Articles Tagged with Raymond James

Stoltmann Law Offices represents investors in cases where brokers overcharge their clients and their employers fail to supervise them. FINRA, the federal securities industry regulator, fined Raymond James Financial Services (RJFS) $1.1 million, alleging “From at least January 2012 through April 2018, RJFS failed to reasonably supervise two registered representatives who engaged in a scheme to overcharge commissions to seven institutional customers, which they serviced as part of a team.”

The two Raymond James representatives, a father-and-son team, worked in a Raymond James branch office in Mercer Island, Washington, FINRA stated. “The customers at issue were foreign institutions, whose buy and sell orders involved large blocks of equities. The representatives agreed to a per share commission rate with their customers. From at least January 2012 through April 2018, the two representatives overcharged these institutional customers by calling the trading desk after placing the orders and instructing the trading desk to increase the commissions being charged prior to execution and/or while the orders were being worked by the desk.”

To conceal their misconduct from their clients, FINRA said, the brokers “created their own trade confirmations, which they then emailed to customers. These confirmations contained misleading information, including understating commissions. In total, the representatives overcharged these customers approximately $2.4 million. The scheme ended in or about April 2018 when Raymond James flagged and reviewed an unusually large order for one of the customers.”

Chicago-based Stoltmann Law Offices offers representation on a contingency fee basis to investors nationwide that have suffered investment losses as a result of unscrupulous financial advisors who’ve misrepresented the risks of investments or traded their accounts without express permission.

The U.S. Securities and Exchange Commission (SEC) has obtained a partial judgement against Michael F. Shillin, a former Raymond James financial advisor, “accused of defrauding at least 100 investment advisory clients, many of whom were elderly, by fabricating documents and making misrepresentations about their investments,” according to thediwire.com.

Shillin, according to the SEC, “allegedly told certain clients that they had subscribed for Initial Public Offering or pre-IPO shares, or that he had bought stocks on their behalf, in certain `coveted companies.’ He also is accused of misrepresenting the purchase of life insurance policies with long-term care benefits, with several clients rolling over their existing policies into new ones, which were either non-existent or had far fewer benefits than he claimed.”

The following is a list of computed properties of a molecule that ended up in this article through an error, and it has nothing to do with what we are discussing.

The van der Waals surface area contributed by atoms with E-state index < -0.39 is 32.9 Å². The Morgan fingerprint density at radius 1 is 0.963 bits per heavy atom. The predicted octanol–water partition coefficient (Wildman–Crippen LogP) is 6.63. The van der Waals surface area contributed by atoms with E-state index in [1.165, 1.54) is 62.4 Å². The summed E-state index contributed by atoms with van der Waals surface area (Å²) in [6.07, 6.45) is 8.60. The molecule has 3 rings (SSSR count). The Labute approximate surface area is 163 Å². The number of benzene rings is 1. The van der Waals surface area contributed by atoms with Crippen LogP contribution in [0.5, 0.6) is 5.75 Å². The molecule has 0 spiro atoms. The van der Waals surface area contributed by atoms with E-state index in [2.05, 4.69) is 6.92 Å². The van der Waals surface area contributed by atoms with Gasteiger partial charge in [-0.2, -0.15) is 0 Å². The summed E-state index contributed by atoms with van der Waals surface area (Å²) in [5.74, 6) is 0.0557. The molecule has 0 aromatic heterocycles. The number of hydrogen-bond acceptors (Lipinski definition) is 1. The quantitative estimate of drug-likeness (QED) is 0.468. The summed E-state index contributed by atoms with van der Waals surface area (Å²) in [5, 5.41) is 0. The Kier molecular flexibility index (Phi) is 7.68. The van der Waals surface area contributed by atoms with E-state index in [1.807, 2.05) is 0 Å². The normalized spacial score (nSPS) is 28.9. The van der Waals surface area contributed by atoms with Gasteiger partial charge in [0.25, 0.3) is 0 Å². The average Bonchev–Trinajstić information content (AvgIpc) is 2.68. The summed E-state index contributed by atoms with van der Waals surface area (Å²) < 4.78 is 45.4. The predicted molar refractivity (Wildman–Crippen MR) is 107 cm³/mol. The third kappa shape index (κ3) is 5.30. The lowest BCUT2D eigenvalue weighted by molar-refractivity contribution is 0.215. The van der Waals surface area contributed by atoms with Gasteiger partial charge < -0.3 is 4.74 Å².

Chicago-based Stoltmann Law Offices represents investors who’ve suffered losses from dealing with broker-advisors who’ve defrauded their clients. The Securities and Exchange Commission (SEC) has charged Michael F. Shillin with defrauding at least 100 investment advisory clients by “fabricating documents and making misrepresentations about their investments,” according to Thediwire.com.

According to the SEC, Shillin, a former Raymond James advisor, allegedly told certain clients, many of whom were elderly, that they had “subscribed for Initial Public Offering (IPO) or pre-IPO shares, or that he had bought stock on their behalf, in certain `coveted companies.’” In addition, Shillin is accused of misrepresenting the purchase of life insurance policies with long-term care benefits, with several clients rolling over their existing policies into new ones, which were either non-existent or had far fewer benefits than he claimed.

For example, The SEC stated, “one of his clients reportedly decided to retire early when he was told that he was $450,000 richer after Shillin had purchased SpaceX stock for him. Another client was allegedly told that his life insurance policy contained a long-term care benefit, which the client learned was untrue after he was diagnosed with stage IV cancer.” According to the SEC, Shillin “went to great lengths to deceive his clients,” including setting up an online portal so they could monitor their portfolio of securities and profits – much of which were “pretend.”

AdobeStock_82110313-1-300x125Public records with the Financial Industry Regulatory Authority (FINRA) state that Troy, Michigan-based LM Kohn & Company broker Dainforth French has resolved or pending customer complaints within the industry. Dainforth French allegedly was liable as a control person for wrongdoing by a registered representative, failed to properly manage his accounts resulting in losses, misrepresented material facts, committed fraud, violated the Michigan Uniform Securities Act, breached fiduciary duty, and failed to reasonably supervise a representative. These are all against securities laws and internal firm rules. A brokerage firm such as LM Kohn & Company may be liable for investment losses on a contingency fee basis because the firm has a duty to reasonably supervise its representatives in order to make sure they do not violate securities laws. Investment losses may be recoverable in the FINRA arbitration forum on a contingency fee basis if a registered representative such as Mr. French violates those rules.